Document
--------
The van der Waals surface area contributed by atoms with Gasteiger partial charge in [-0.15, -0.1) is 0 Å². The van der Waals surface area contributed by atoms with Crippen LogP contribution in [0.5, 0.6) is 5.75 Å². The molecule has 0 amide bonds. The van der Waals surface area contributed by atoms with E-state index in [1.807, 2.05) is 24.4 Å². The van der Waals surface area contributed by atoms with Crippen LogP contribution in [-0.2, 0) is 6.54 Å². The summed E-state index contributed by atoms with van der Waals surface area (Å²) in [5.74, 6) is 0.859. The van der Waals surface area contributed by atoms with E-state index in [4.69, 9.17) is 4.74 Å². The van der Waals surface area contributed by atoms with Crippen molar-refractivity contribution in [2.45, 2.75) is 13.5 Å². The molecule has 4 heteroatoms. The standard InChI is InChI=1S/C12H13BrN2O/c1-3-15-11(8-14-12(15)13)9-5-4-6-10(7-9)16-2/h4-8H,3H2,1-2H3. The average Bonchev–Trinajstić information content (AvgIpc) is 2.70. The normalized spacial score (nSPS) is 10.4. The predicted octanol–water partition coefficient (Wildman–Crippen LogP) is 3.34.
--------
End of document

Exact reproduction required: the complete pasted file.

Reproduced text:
The van der Waals surface area contributed by atoms with Gasteiger partial charge in [-0.15, -0.1) is 0 Å². The van der Waals surface area contributed by atoms with Crippen LogP contribution in [0.5, 0.6) is 5.75 Å². The molecule has 0 amide bonds. The van der Waals surface area contributed by atoms with E-state index in [1.807, 2.05) is 24.4 Å². The van der Waals surface area contributed by atoms with Crippen LogP contribution in [-0.2, 0) is 6.54 Å². The summed E-state index contributed by atoms with van der Waals surface area (Å²) in [5.74, 6) is 0.859. The van der Waals surface area contributed by atoms with E-state index in [4.69, 9.17) is 4.74 Å². The van der Waals surface area contributed by atoms with Crippen molar-refractivity contribution in [2.45, 2.75) is 13.5 Å². The molecule has 4 heteroatoms. The standard InChI is InChI=1S/C12H13BrN2O/c1-3-15-11(8-14-12(15)13)9-5-4-6-10(7-9)16-2/h4-8H,3H2,1-2H3. The average Bonchev–Trinajstić information content (AvgIpc) is 2.70. The normalized spacial score (nSPS) is 10.4. The predicted octanol–water partition coefficient (Wildman–Crippen LogP) is 3.34.